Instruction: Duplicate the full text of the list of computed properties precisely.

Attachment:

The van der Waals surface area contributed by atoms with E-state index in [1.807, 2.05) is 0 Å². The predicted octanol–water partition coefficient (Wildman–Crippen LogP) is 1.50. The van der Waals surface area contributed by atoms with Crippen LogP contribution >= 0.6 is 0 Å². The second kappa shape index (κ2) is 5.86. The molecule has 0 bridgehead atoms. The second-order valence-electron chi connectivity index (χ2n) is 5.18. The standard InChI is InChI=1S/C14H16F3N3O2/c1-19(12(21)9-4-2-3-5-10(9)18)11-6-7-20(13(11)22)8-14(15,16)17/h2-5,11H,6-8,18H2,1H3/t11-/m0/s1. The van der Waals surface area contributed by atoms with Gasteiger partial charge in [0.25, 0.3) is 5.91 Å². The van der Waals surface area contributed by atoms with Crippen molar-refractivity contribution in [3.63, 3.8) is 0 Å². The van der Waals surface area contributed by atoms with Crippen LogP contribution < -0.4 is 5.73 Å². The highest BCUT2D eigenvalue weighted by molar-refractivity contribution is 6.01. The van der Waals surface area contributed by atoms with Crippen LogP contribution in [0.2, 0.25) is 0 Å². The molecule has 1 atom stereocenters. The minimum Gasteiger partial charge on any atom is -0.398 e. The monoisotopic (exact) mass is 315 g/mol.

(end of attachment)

The van der Waals surface area contributed by atoms with E-state index in [1.807, 2.05) is 0 Å². The predicted octanol–water partition coefficient (Wildman–Crippen LogP) is 1.50. The van der Waals surface area contributed by atoms with Crippen LogP contribution >= 0.6 is 0 Å². The second kappa shape index (κ2) is 5.86. The molecule has 0 bridgehead atoms. The second-order valence-electron chi connectivity index (χ2n) is 5.18. The standard InChI is InChI=1S/C14H16F3N3O2/c1-19(12(21)9-4-2-3-5-10(9)18)11-6-7-20(13(11)22)8-14(15,16)17/h2-5,11H,6-8,18H2,1H3/t11-/m0/s1. The van der Waals surface area contributed by atoms with Gasteiger partial charge in [0.25, 0.3) is 5.91 Å². The van der Waals surface area contributed by atoms with Crippen molar-refractivity contribution in [3.63, 3.8) is 0 Å². The van der Waals surface area contributed by atoms with Crippen LogP contribution < -0.4 is 5.73 Å². The highest BCUT2D eigenvalue weighted by molar-refractivity contribution is 6.01. The van der Waals surface area contributed by atoms with Crippen LogP contribution in [0.2, 0.25) is 0 Å². The molecule has 1 atom stereocenters. The minimum Gasteiger partial charge on any atom is -0.398 e. The monoisotopic (exact) mass is 315 g/mol.